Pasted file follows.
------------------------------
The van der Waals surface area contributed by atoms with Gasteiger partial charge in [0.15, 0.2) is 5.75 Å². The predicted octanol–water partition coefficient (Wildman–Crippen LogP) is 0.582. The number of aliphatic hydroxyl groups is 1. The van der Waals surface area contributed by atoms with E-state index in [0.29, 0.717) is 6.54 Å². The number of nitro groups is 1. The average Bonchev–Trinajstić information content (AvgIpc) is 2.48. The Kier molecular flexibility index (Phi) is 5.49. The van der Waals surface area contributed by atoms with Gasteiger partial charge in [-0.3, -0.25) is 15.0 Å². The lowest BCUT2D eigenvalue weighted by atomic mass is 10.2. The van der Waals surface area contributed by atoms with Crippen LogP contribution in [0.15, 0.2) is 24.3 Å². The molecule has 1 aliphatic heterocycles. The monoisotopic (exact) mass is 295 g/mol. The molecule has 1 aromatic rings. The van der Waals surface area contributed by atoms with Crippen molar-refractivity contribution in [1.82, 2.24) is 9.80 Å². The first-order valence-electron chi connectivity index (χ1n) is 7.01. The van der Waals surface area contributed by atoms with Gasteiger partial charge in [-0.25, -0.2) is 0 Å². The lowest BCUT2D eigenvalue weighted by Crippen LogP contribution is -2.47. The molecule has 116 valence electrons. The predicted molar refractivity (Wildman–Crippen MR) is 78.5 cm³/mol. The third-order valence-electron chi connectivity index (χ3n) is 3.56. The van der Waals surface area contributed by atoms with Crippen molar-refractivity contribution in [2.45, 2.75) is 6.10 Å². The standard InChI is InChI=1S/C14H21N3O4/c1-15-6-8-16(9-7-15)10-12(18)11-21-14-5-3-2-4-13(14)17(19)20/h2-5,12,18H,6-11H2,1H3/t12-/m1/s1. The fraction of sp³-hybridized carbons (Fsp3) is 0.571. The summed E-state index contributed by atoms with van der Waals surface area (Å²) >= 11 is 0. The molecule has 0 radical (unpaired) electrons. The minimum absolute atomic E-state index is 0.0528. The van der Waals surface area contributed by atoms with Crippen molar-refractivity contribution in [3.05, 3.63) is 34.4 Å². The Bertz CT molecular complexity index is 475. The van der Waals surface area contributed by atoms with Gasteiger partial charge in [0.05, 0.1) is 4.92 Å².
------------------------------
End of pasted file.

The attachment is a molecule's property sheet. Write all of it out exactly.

The van der Waals surface area contributed by atoms with Gasteiger partial charge in [0.15, 0.2) is 5.75 Å². The predicted octanol–water partition coefficient (Wildman–Crippen LogP) is 0.582. The number of aliphatic hydroxyl groups is 1. The van der Waals surface area contributed by atoms with E-state index in [0.29, 0.717) is 6.54 Å². The number of nitro groups is 1. The average Bonchev–Trinajstić information content (AvgIpc) is 2.48. The Kier molecular flexibility index (Phi) is 5.49. The van der Waals surface area contributed by atoms with Gasteiger partial charge in [-0.3, -0.25) is 15.0 Å². The lowest BCUT2D eigenvalue weighted by atomic mass is 10.2. The van der Waals surface area contributed by atoms with Crippen LogP contribution in [0.15, 0.2) is 24.3 Å². The molecule has 1 aliphatic heterocycles. The monoisotopic (exact) mass is 295 g/mol. The molecule has 1 aromatic rings. The van der Waals surface area contributed by atoms with Crippen molar-refractivity contribution in [1.82, 2.24) is 9.80 Å². The first-order valence-electron chi connectivity index (χ1n) is 7.01. The van der Waals surface area contributed by atoms with Gasteiger partial charge in [-0.25, -0.2) is 0 Å². The lowest BCUT2D eigenvalue weighted by Crippen LogP contribution is -2.47. The molecule has 116 valence electrons. The predicted molar refractivity (Wildman–Crippen MR) is 78.5 cm³/mol. The third-order valence-electron chi connectivity index (χ3n) is 3.56. The van der Waals surface area contributed by atoms with Crippen molar-refractivity contribution in [2.45, 2.75) is 6.10 Å². The standard InChI is InChI=1S/C14H21N3O4/c1-15-6-8-16(9-7-15)10-12(18)11-21-14-5-3-2-4-13(14)17(19)20/h2-5,12,18H,6-11H2,1H3/t12-/m1/s1. The fraction of sp³-hybridized carbons (Fsp3) is 0.571. The summed E-state index contributed by atoms with van der Waals surface area (Å²) >= 11 is 0. The molecule has 0 radical (unpaired) electrons. The minimum absolute atomic E-state index is 0.0528. The van der Waals surface area contributed by atoms with Crippen molar-refractivity contribution in [3.05, 3.63) is 34.4 Å². The Bertz CT molecular complexity index is 475. The van der Waals surface area contributed by atoms with Gasteiger partial charge in [0.05, 0.1) is 4.92 Å².